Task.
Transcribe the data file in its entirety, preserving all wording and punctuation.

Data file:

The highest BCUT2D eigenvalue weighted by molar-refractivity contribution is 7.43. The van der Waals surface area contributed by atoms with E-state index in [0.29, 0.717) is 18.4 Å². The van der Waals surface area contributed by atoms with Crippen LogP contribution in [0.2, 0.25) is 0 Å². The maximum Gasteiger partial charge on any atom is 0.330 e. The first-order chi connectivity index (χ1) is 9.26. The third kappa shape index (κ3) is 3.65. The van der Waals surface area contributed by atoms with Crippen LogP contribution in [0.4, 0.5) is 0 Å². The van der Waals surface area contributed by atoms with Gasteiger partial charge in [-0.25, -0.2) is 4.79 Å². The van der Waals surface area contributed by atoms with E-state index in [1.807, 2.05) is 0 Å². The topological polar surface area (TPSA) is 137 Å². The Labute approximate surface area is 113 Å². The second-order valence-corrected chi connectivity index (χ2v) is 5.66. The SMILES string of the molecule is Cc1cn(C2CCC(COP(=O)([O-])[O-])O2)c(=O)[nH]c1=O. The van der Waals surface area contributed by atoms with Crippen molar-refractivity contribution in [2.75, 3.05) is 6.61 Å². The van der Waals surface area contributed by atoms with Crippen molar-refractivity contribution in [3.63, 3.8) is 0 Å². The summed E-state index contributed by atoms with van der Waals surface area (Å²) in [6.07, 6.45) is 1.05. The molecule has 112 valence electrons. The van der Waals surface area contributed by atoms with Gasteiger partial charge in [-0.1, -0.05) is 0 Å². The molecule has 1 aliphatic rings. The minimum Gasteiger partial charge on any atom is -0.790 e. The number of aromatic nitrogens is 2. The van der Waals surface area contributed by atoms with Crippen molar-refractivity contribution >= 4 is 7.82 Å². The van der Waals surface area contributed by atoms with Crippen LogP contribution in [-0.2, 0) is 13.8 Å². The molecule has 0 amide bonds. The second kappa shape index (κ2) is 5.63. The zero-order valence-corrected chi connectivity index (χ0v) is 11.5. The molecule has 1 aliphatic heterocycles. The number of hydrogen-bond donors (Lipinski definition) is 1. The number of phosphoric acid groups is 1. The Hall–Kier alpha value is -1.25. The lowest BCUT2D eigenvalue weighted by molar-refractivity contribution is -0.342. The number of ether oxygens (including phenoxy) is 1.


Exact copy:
The highest BCUT2D eigenvalue weighted by molar-refractivity contribution is 7.43. The van der Waals surface area contributed by atoms with E-state index in [0.29, 0.717) is 18.4 Å². The van der Waals surface area contributed by atoms with Crippen LogP contribution in [0.2, 0.25) is 0 Å². The maximum Gasteiger partial charge on any atom is 0.330 e. The first-order chi connectivity index (χ1) is 9.26. The third kappa shape index (κ3) is 3.65. The van der Waals surface area contributed by atoms with Crippen LogP contribution in [0.4, 0.5) is 0 Å². The van der Waals surface area contributed by atoms with Gasteiger partial charge in [-0.25, -0.2) is 4.79 Å². The van der Waals surface area contributed by atoms with E-state index in [1.807, 2.05) is 0 Å². The topological polar surface area (TPSA) is 137 Å². The Labute approximate surface area is 113 Å². The second-order valence-corrected chi connectivity index (χ2v) is 5.66. The SMILES string of the molecule is Cc1cn(C2CCC(COP(=O)([O-])[O-])O2)c(=O)[nH]c1=O. The van der Waals surface area contributed by atoms with Crippen molar-refractivity contribution in [2.75, 3.05) is 6.61 Å². The van der Waals surface area contributed by atoms with Crippen molar-refractivity contribution in [3.63, 3.8) is 0 Å². The summed E-state index contributed by atoms with van der Waals surface area (Å²) in [6.07, 6.45) is 1.05. The molecule has 112 valence electrons. The van der Waals surface area contributed by atoms with Gasteiger partial charge in [-0.1, -0.05) is 0 Å². The molecule has 1 aliphatic rings. The minimum Gasteiger partial charge on any atom is -0.790 e. The number of aromatic nitrogens is 2. The van der Waals surface area contributed by atoms with Crippen molar-refractivity contribution >= 4 is 7.82 Å². The van der Waals surface area contributed by atoms with Crippen LogP contribution in [-0.2, 0) is 13.8 Å². The molecule has 0 amide bonds. The second kappa shape index (κ2) is 5.63. The zero-order valence-corrected chi connectivity index (χ0v) is 11.5. The molecule has 1 aliphatic heterocycles. The number of hydrogen-bond donors (Lipinski definition) is 1. The number of phosphoric acid groups is 1. The Hall–Kier alpha value is -1.25. The lowest BCUT2D eigenvalue weighted by molar-refractivity contribution is -0.342. The number of ether oxygens (including phenoxy) is 1.